Gov. Edwards says changes to statewide emergency orders likely when current order expires April 30


BATON ROUGE, La. (KTAL/KMSS) – In his daily briefing Tuesday, Gov. John Bel Edwards said he’s likely to issue a new, reworked order to start May 1, rather than just extend the current stay-at-home order. He also talked about what needs to happen before the state can reopen.

“I don’t bet very often,” Edwards said when pressed for more specifics on when that might happen.

“But if you made me bet a dollar, I would bet on May the first, we will be under a different order that we’re under now, that we won’t just continue.”

Edwards said he doesn’t have any further details Tuesday about what comes after the April 30 expiration date of his stay-at-home order, but that there will be more on that in the coming days.

The governor said the state’s current priorities, in order, are slowing the spread of illlness through the stay at home order, increasing testing capacity across Louisiana, and stepping up contact tracing to notify people who have been exposed.

Tuesday’s briefing came after the latest numbers from the Louisiana Department of Health show less than two percent growth (1.35%) in new cases statewide and is the lowest number of daily new cases since March 29, when 225 cases were reported. Edwards called that and the continued decline in the number of people on ventilators a good sign. Hospitalizations remained relatively flat day-over-day, rising by just a four on Tuesday.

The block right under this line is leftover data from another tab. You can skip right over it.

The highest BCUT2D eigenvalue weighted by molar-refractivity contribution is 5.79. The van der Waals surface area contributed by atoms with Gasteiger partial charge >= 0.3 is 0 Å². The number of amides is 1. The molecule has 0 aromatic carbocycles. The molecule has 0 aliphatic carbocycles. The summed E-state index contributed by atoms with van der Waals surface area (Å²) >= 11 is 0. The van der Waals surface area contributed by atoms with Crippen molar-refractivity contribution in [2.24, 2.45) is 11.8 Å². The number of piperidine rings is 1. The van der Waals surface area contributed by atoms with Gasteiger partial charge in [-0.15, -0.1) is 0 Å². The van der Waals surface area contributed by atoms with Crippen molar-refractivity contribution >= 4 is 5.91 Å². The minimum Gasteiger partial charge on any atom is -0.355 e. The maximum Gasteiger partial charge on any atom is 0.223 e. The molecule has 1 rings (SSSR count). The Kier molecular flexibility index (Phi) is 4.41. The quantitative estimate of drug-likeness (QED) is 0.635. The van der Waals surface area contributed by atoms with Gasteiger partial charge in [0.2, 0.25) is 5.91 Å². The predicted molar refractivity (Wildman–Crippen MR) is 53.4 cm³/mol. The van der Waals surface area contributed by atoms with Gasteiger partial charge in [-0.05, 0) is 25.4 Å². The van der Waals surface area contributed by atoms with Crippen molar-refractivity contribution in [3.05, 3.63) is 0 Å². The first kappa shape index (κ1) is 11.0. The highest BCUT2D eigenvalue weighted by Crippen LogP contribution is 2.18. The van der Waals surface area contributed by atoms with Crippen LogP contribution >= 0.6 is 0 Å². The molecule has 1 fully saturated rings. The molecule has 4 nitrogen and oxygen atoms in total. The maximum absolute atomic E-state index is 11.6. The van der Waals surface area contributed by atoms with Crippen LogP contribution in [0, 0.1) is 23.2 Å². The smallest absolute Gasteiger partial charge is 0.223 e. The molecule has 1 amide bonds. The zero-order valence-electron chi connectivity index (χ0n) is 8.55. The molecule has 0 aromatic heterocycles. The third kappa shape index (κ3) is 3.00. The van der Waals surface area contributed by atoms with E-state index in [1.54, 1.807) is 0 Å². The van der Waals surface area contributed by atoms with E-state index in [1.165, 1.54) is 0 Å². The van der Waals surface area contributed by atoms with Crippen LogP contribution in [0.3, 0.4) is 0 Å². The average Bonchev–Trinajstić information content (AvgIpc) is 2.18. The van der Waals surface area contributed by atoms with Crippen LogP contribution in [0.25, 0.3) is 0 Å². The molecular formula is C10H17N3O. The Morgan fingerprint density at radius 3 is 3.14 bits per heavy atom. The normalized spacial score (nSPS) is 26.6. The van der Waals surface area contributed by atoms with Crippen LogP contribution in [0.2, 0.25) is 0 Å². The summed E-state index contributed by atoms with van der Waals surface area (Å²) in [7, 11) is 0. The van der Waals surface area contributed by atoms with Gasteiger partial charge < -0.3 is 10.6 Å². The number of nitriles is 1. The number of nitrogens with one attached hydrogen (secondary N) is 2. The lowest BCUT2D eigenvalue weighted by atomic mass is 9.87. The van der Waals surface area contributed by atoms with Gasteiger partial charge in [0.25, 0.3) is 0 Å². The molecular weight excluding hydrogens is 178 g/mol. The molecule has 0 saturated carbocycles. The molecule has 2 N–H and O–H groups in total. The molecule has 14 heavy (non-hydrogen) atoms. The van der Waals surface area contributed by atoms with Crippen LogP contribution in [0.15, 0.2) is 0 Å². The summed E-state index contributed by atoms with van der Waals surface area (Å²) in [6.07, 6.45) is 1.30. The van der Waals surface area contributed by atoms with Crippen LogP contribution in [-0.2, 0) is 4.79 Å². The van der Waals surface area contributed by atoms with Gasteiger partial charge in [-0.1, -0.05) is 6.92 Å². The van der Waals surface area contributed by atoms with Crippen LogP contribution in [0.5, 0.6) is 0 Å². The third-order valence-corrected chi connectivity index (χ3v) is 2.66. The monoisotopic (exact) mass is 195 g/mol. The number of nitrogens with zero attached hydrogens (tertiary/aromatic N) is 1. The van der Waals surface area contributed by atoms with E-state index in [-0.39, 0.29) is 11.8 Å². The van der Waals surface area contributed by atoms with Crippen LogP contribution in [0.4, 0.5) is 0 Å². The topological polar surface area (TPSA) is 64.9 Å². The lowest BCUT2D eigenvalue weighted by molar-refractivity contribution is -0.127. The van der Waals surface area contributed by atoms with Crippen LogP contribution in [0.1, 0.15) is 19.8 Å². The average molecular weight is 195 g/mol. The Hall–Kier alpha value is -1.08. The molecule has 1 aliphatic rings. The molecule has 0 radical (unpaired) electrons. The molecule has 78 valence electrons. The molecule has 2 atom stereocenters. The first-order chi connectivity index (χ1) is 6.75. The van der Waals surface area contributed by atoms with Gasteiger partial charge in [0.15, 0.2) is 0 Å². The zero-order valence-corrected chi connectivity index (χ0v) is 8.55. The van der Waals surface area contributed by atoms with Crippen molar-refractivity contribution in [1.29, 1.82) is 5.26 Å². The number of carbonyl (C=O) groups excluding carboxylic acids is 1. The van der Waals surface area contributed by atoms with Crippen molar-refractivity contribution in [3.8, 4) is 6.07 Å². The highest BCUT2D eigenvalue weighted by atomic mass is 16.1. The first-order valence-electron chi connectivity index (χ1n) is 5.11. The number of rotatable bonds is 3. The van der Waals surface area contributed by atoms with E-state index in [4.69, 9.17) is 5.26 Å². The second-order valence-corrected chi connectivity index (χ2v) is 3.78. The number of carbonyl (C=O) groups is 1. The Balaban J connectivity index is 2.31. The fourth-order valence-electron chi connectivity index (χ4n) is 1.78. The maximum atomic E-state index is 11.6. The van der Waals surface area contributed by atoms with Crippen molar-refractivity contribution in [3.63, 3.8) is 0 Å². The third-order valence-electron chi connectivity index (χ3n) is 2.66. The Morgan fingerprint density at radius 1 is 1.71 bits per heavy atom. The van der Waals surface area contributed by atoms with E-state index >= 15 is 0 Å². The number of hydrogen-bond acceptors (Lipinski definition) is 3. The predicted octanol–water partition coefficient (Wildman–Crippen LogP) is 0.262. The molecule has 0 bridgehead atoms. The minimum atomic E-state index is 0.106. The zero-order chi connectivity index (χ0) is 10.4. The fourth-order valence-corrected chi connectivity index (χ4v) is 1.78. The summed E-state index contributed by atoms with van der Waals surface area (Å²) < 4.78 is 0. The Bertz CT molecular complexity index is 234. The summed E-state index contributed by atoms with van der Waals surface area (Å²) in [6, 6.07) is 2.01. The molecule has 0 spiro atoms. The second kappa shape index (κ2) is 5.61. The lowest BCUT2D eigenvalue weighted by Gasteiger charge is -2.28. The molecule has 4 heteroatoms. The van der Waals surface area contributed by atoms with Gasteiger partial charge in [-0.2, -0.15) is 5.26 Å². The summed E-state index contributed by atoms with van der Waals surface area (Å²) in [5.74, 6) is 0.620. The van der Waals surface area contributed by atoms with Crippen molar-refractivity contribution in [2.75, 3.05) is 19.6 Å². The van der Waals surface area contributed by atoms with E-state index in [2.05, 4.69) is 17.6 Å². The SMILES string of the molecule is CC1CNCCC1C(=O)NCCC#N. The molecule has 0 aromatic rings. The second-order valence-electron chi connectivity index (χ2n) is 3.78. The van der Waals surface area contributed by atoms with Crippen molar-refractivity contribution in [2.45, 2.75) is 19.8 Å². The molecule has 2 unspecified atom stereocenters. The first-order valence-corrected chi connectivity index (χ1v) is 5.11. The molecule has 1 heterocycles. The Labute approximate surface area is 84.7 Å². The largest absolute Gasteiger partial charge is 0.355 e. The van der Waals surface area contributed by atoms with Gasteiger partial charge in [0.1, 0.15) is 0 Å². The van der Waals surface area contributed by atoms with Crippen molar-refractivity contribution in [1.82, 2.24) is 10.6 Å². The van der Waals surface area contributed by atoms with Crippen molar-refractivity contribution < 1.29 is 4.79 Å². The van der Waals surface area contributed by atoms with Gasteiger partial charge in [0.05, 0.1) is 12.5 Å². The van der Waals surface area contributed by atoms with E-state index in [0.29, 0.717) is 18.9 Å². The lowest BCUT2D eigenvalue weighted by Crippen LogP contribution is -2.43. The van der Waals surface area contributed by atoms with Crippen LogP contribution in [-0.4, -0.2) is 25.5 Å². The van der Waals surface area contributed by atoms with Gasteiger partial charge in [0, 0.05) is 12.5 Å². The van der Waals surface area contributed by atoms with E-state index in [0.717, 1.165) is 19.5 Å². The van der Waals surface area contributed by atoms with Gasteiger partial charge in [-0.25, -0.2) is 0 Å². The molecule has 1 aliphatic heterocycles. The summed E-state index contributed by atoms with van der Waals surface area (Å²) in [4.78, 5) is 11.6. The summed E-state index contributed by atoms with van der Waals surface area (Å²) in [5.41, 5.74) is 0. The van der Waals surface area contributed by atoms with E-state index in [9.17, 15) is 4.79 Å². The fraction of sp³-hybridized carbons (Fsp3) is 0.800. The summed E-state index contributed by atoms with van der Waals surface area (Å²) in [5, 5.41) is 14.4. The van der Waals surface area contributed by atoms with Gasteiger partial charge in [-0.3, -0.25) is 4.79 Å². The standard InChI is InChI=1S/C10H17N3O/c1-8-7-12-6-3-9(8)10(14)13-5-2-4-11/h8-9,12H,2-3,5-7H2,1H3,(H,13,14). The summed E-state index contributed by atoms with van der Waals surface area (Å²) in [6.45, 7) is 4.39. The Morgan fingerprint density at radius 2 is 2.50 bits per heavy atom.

However, the number of deaths jumped by another 77 Tuesday, bringing the total to 1,405. That is the largest number of deaths reported in a single day in Louisiana since 129 were reported on April 14 and it more than doubles the 32 deaths reported on Monday.

MORE: Deaths from COVID-19 in Caddo Parish jump to 83, according to latest LDH update

The governor also called the latest draft of an emergency election plan aimed at expanding voting and mail-in balloting options for Louisiana’s presidential primary for people worried about the risk of exposure to the coronavirus “a reasonable plan under the circumstances.”

The first draft of the plan was rejected by Republican state senators last week who cited concerns that expanding absentee balloting opens up more risk of fraud in the election. The updated plan is set to be presented to House and Senate committees Wednesday morning.

“That draft plan was calibrated to make sure it would enjoy the support of a majority of folks on the House and Senate governmental affairs committees,” Edwards said.

In response to a question submitted through the ‘Ask the Governor’ initiative, Anne from Abita Springs asked for Edwards’s secrets to de-stressing. Edwards said he is nowhere near as stressed as frontline health care workers, but he shared that he likes to de-stress by planting in his garden and taking care of his chickens. He also recommended watching movies but maybe avoiding the scary ones about pandemics.

He noted that those in need of counseling can call the state’s free and confidential hotline at 1-866-310-7977.

Watch the full briefing here.

Copyright 2021 Nexstar Inc. All rights reserved. This material may not be published, broadcast, rewritten, or redistributed.

Latest BRProud Articles

More Local News

Stay up to date with the latest news by downloading the BRProud App from the App Store or Google Play.

Trending Stories